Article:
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Less than seven years ago, Corey Johnson was broke and unemployed. He’d been a finalist for three jobs he desperately wanted, and losing out on all of them had left him devastated. To make matters worse, the rent was due and he didn’t have a clue how he was going to pay it.
It wasn’t exactly an all-time low (that honor belongs to the period when, as a closeted gay 15-year-old, he was clinically depressed and suicidal), but it was right down there with the worst of times.
Fast forward to a breezy rooftop overlooking 42nd St and Times Square. Corey Johnson has been City Council Speaker since January, a role that means he’s officially New York’s second-most powerful politician. The security detail lurking discreetly off to the side proves the point. It’s safe to say that things are looking up.
A friend reminded him of that tumultuous time seven years back when they resent him the email thread of woe. Johnson had forgotten all about it.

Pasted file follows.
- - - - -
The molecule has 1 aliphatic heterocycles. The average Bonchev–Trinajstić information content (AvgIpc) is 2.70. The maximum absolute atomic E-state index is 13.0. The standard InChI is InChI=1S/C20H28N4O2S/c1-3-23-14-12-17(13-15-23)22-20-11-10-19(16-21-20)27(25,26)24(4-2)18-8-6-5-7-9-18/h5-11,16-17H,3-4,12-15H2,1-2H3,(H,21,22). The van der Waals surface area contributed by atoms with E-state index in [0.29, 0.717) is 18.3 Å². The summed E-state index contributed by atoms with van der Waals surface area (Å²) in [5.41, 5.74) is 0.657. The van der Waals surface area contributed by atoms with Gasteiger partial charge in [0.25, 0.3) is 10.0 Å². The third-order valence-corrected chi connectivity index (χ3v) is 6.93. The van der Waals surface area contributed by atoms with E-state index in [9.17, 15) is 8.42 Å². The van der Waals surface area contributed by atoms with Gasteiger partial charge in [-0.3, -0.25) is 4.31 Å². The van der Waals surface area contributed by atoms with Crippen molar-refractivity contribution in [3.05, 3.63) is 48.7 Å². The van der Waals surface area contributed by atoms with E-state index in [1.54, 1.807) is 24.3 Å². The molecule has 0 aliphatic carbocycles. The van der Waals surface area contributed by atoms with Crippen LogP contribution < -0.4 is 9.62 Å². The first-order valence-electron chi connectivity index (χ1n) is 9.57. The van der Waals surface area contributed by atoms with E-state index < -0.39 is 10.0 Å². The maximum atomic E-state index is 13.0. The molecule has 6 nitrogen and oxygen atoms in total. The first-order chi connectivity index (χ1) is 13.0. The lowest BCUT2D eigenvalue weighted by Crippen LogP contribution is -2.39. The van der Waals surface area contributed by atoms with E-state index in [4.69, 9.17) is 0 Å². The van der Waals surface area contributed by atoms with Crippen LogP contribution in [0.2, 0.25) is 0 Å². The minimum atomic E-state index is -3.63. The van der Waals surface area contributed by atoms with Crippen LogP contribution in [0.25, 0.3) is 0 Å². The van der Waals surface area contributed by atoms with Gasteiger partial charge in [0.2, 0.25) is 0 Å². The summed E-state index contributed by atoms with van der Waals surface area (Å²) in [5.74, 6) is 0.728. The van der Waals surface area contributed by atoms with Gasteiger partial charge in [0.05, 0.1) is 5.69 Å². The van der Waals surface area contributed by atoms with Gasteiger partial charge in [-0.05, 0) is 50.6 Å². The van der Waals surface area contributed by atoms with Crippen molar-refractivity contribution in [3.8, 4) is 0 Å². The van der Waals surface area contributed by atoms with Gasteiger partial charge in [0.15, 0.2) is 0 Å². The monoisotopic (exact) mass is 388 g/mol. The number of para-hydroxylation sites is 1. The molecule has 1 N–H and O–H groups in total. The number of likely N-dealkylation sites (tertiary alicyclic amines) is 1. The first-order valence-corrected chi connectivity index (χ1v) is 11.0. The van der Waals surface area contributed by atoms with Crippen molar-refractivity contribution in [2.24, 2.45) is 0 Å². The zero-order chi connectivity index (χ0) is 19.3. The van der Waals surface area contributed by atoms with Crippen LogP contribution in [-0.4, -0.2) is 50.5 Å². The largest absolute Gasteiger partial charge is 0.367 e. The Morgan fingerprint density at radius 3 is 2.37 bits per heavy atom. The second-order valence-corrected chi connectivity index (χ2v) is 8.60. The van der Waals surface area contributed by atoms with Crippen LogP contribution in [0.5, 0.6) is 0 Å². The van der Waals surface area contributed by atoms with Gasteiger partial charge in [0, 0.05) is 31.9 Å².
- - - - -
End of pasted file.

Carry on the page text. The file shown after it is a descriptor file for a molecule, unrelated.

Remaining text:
“The lesson is, I guess, that anything’s possible. All of us have rough patches, all of us have setbacks, all of us face adversity. But even when you go through a difficult, emotionally devastating time, there really is light on the other side. I’m not sure I had that view when I was going through it,” he adds, “but looking back, I really feel that way.”
His story is, by now, the stuff of legend, but it’s worth repeating anyway. Co-captain of a small town Massachusetts high school football team, he felt hopeless and lost. And coming out, first to his parents, then his football team, then the whole town – six months after Matthew Shepard was murdered in Wyoming – brought him a certain level of national fame. There was even talk of a made-for-TV movie about his life.
“The lesson is, I guess, that anything’s possible. All of us have rough patches, all of us have setbacks, all of us face adversity. But even when you go through a difficult, emotionally devastating time, there really is light on the other side.”